What the Heck is Chicano-Con?

One man grew tired of not being able to go to Comic-Con, so he created an event for his own people.

Courtesy of Chicano Con Facebook
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J. Weston Phippen
July 10, 2015, 12:31 p.m.

Five years in a row Dav­id Favela had tried to buy tick­ets for Com­ic-Con, the com­ic book gath­er­ing in San Diego that at­tracts fans by the thou­sands. One pass for the en­tire event costs about $200, and so many people want them, fans must wait in an on­line queue. Ap­par­ently, there was some secret tech­nique Favela had nev­er mastered—something that in­volved sev­er­al com­puters at once. “It might be my own in­com­pet­ence,” he says, “It’s really dif­fi­cult.”

This year brought an­oth­er dis­ap­point­ment for the 48-year-old who learned to read Eng­lish through com­ic books. Tick­ets sold out in a couple of hours. Favela, who runs a craft brew­ery with fam­ily, would miss it for the sixth year in a row.

Though Com­ic-Con holds events around the area—a gra­cious token for those left out of the main event—it doesn’t come to Favela’s home in Bar­rio Lo­gan. This is the blue-col­lar Latino neigh­bor­hood squeezed between in­dus­tri­al areas, not even a mile south of the main event.  If only there was something for his people—Chi­canos, Favela thought. They could even call it Chi­cano-Con.

“There’s a long his­tory of be­ing pushed around,” Favela says of his neigh­bor­hood, “so we’re used to do­ing our own thing.”

Favelo grew up in a small home in Escon­dido, a small ag­ri­cul­tur­al town about 30 minutes north of Bar­rio Lo­gan. His par­ents came to Cali­for­nia from Dur­ango, Mex­ico with an ele­ment­ary edu­ca­tion. For a while, he and his five broth­ers and two sis­ters re­lied on pub­lic as­sist­ance, of­ten in the form of gov­ern­ment cheese. His par­ents car­ried home toys from The Sal­va­tion Army in plastic bags. Favela entered school speak­ing only Span­ish. Even ask­ing to use the re­stroom ter­ri­fied him. He failed second grade three times.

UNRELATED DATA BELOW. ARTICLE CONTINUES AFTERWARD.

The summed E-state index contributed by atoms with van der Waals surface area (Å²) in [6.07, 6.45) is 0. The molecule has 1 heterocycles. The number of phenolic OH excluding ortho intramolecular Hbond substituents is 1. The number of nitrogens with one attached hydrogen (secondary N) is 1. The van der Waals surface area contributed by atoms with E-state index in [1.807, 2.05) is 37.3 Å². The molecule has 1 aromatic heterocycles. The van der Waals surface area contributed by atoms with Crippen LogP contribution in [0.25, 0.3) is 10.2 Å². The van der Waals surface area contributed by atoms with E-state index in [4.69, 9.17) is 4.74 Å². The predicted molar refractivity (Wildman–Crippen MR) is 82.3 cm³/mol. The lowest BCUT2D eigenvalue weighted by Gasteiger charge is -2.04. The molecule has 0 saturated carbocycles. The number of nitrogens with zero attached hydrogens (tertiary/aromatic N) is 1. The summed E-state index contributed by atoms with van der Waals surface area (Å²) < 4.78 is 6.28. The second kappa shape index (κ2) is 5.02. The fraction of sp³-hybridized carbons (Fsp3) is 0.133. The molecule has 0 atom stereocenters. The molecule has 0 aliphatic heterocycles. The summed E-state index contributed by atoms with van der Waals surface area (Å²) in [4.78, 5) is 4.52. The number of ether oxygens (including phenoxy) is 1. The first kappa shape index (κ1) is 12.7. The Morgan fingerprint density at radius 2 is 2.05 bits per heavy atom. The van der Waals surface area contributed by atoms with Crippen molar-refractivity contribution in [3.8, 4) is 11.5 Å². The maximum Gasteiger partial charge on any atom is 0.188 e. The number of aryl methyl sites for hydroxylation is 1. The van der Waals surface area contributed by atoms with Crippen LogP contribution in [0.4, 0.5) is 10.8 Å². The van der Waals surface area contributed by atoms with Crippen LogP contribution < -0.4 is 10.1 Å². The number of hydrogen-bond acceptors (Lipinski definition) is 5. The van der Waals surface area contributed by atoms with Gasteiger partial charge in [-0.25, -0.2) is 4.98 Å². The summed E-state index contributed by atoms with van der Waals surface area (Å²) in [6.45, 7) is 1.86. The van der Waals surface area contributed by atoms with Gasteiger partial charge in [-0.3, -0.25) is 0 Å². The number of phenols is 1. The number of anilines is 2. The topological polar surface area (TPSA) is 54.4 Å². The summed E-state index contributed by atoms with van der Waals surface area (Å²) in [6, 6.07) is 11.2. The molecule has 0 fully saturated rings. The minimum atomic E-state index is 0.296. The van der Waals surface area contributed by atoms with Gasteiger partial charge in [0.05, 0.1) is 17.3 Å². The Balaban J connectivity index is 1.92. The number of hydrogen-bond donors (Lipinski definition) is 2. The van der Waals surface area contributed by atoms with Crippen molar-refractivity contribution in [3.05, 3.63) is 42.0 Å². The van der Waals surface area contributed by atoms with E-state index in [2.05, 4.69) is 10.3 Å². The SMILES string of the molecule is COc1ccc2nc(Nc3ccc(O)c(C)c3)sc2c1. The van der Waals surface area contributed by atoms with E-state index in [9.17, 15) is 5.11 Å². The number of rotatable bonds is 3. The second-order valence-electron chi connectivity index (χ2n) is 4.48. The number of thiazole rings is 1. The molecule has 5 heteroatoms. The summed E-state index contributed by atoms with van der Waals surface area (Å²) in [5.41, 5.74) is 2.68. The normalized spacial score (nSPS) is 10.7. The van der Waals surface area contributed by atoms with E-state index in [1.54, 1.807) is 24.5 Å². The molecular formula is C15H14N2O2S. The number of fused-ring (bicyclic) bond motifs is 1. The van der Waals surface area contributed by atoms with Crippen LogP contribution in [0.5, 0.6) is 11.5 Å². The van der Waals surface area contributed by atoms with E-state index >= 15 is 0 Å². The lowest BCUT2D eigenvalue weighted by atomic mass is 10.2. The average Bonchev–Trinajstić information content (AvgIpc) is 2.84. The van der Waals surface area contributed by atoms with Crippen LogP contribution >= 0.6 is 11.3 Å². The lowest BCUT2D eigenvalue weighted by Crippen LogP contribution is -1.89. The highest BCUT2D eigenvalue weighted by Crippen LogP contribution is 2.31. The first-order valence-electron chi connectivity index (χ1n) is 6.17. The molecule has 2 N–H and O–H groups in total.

“It was Christ­mas, maybe,” Favela re­mem­bers. He was at The Sal­va­tion Army again as they passed out toys to kids. “Every­one else got cool gifts like bats and gloves, balls, things a kid would want. I got this com­ic book. So I was like, ‘Okay, what am I go­ing to do with this?”

On the first page, Favela saw a man with wings on his feet and a staff of snakes. He looked through it. And des­pite not know­ing much Eng­lish, the pic­tures helped fill in the gaps. He read more. And more. And by sixth grade, he was read­ing at a high school level. He gradu­ated col­lege; earned a mas­ter’s de­gree at the Uni­versity of San Diego, and was se­lec­ted for a fel­low­ship at Prin­ceton.

Favela dreamed up Chi­cano-Con just a couple months ago. It’s held in the 5,000-square-foot park­ing lot at Bor­der X Brew­ery, which Favela owns with his broth­er and two neph­ews. They’ve set up a cape-mak­ing booth for kids and will have live mu­sic, loc­al artists and artists from Tijuana, Mex­ico, and pho­tos with lucha libre wrest­lers. They’ve helped donate 1,500 com­ic books to kids.

“I wanted to bring that ex­per­i­ence to the bar­rio for free,” Favela says.

Last week­end, more than 350 people turned up. This week­end, he ex­pects around 1,000.

For times, dates, to con­nect, or to check out more pho­tos, vis­it the Chi­cano-Con Face­book page.

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